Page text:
It's a good time for James Sallis. Drive, adapted from his novel, has hit the screens, and his new book, The Killer Is Dying has arrived in bookshops. I haven't seen Drive (I'll wait until the hype turns into a pleasant buzz), but The Killer... is exactly what one would expect but more so from this always excellent novelist. Tersely hard-boiled, literary, soulful and filled with surprises. it's, for me, a step up from his last couple outings in which Sallis was, I thought, marking time, no matter that the time he was marking was still as original as it was interesting.
Invariably a man who likes his narratives to retain more than a small amount of internal mystery, Sallis, as usual, makes no excuses for that mystery, by which I really mean narrative complexity. Here, without revealing his hand too soon, Sallis intertwines three world-weary narratives, allowing them to compete with one another before becoming almost indistinguishable. Likewise, dream and reality, and everything becomes dependent on everything else: an ageing detective whose wife is dying, a young boy struggling to survive on his own, and a hit man looking for the person who beat him to his target. The boy is left with the hit-man's dreams, while the hit-man leaves messages for the cop who is tracking him down. They all have their own story, fragments of lost lives that reveal their vulnerability, their sense of mortality, and their latent desire to connect.
The Killer... is also a novel about the southwest, that crazy place where politicians are shot, immigrants are suspect, and the sun, which eats into the skin, puts everyone on edge, and makes skin cancer merely a chapeau away. But that makes the place only fractionally more crazy or dangerous than anywhere else. It helps, though barely explains Sallis's fondness for approaching things at an odd angle, or for someone who searches for their nemesis only to find it's their spiritual double. As one cop says to an older cop, "It would help if we had some idea what we're looking for." The older cops answers, "And how often does that happen, that we know what we're looking for?" Not often, is all one can say, because The Killer is about coming to terms with things, whether disillusionment, compromise or the mysteries of life: "Maybe we have to [lose the dream], to go on. Or maybe we only displace it, as we do so much else. Is that why we are all so sad? Are we? Sad? How can we be with life so full around us, with so very much of the world to engage in? But always the bad ending. Is the ending what matters?" To which one can only add, no, it's not at all, it's not the ending that matters, but how one arrives at it; it's the process that counts, and that's something Sallis and the characters in the The Killer... know all too well.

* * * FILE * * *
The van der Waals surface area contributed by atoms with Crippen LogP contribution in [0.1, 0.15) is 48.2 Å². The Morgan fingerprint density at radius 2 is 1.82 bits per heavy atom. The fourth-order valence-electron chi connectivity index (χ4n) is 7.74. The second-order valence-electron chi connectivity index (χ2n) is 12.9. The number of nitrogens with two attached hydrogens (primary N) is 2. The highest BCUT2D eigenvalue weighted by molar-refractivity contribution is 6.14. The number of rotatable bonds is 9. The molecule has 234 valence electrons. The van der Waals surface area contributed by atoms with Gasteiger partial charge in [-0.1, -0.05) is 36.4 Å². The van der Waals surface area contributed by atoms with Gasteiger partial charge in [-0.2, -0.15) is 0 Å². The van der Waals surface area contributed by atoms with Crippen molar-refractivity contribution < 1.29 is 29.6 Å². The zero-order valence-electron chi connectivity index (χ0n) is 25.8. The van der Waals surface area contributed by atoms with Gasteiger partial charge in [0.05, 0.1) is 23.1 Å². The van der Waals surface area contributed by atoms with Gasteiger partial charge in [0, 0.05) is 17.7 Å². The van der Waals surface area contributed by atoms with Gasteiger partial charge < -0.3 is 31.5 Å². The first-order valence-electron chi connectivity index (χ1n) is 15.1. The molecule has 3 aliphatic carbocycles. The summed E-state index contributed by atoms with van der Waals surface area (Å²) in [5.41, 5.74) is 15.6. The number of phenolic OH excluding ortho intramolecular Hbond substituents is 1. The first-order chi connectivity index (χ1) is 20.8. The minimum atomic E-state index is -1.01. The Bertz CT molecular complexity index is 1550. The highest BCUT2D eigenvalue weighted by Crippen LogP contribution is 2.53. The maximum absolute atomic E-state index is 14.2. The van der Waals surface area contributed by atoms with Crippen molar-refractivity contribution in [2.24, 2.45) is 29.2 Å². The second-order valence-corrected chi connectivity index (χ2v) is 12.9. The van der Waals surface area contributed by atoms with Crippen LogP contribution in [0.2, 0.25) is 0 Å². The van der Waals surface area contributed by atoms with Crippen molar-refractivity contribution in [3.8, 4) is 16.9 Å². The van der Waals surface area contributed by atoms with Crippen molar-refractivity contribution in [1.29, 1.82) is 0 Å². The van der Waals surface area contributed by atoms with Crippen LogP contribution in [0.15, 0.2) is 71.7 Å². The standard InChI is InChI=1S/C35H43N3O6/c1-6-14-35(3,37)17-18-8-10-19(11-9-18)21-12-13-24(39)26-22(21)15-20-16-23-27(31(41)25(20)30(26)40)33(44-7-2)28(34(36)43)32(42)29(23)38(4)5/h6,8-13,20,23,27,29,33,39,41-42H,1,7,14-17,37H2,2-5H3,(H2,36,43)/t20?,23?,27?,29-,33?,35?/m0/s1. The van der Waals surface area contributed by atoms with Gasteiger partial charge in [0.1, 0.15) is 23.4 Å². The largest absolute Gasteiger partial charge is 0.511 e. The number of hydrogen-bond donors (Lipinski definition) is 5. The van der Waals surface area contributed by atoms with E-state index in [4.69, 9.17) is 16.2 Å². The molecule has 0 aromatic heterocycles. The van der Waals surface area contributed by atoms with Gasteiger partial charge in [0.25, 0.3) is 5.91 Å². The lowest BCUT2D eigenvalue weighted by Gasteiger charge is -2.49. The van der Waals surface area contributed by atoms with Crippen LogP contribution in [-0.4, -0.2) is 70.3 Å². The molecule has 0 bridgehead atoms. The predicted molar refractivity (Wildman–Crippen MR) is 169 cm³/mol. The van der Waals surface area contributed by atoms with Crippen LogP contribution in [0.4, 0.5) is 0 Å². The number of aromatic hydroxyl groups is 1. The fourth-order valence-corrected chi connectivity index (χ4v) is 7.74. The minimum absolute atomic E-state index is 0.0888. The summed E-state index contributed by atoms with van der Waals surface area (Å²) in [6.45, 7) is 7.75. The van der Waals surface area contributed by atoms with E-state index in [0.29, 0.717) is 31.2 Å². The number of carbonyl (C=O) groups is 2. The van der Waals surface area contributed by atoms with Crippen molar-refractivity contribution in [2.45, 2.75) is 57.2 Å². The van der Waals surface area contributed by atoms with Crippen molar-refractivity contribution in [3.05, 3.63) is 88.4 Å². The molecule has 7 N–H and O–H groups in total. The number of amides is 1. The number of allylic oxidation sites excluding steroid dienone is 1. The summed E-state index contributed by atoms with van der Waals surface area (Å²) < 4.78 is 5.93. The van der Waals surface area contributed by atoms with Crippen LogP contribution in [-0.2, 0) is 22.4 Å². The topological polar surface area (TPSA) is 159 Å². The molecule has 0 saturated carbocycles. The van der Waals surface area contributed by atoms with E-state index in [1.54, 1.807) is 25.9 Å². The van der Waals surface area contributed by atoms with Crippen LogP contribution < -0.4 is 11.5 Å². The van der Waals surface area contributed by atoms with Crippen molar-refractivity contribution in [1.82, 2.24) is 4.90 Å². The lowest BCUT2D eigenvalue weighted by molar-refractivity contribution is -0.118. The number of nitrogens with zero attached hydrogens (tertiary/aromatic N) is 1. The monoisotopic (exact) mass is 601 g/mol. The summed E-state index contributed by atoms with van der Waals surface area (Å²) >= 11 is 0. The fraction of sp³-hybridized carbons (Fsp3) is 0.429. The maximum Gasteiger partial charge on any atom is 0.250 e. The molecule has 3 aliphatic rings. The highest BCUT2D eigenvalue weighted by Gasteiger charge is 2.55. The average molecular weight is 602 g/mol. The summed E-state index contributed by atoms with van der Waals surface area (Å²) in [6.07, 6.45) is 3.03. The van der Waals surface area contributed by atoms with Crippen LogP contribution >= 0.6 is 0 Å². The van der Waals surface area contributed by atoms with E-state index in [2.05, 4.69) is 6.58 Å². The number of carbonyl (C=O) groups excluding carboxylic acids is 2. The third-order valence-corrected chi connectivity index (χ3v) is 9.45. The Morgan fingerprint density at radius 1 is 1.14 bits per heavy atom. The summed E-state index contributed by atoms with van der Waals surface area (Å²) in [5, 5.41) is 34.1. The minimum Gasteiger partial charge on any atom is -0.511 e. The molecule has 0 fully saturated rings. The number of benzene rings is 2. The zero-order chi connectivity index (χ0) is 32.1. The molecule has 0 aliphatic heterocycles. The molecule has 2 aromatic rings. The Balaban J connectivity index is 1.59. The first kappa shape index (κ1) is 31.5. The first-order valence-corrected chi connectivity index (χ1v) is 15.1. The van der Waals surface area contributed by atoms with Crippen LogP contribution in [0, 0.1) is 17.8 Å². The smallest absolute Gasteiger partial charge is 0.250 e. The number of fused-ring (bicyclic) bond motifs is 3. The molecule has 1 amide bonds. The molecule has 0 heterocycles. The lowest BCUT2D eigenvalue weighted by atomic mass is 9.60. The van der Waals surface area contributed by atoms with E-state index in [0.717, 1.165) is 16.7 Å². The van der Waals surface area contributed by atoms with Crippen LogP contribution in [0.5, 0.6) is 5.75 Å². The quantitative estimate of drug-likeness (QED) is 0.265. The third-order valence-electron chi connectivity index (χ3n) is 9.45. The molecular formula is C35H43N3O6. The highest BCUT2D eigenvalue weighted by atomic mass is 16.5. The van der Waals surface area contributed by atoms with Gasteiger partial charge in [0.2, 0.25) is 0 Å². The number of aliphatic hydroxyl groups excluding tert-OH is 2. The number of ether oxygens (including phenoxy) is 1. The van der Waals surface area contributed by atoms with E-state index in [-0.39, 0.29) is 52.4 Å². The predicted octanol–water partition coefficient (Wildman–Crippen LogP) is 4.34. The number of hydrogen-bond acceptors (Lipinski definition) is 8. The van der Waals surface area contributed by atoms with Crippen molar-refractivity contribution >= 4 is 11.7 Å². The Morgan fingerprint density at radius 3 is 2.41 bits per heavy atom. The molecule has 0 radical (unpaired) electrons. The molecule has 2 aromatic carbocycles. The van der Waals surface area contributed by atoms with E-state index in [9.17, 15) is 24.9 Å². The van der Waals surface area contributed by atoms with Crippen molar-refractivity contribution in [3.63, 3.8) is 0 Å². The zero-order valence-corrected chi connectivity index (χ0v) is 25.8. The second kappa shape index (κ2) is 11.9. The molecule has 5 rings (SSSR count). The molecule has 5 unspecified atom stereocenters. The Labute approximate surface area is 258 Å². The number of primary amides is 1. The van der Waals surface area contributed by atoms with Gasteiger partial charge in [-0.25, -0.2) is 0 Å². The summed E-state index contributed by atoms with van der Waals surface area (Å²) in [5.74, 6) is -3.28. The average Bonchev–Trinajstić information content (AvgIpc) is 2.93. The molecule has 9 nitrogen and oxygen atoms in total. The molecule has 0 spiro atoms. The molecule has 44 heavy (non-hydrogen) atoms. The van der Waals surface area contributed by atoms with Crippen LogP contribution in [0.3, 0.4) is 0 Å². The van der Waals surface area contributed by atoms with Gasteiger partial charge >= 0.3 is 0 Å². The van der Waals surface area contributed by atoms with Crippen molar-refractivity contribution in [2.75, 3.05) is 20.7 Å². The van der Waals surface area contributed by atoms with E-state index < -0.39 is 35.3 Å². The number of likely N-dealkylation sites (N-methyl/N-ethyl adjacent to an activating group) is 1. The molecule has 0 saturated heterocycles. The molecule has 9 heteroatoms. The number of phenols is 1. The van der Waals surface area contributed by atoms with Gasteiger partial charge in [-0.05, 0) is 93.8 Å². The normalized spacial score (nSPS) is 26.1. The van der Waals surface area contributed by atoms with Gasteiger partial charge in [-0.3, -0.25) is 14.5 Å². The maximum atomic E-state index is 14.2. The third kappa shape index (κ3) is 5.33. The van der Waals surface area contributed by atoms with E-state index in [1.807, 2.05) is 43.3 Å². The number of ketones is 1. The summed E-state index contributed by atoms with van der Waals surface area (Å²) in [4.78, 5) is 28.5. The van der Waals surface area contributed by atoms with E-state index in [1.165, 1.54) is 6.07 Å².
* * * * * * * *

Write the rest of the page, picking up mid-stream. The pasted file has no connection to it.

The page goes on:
London-based journalist and author of Pulp Culture: Hardboiled Fiction and the Cold War; Neon Noir: Contemporary American Crime Fiction; and Heartbreak and Vine: The Fate of Hardboiled Writers in Hollywood.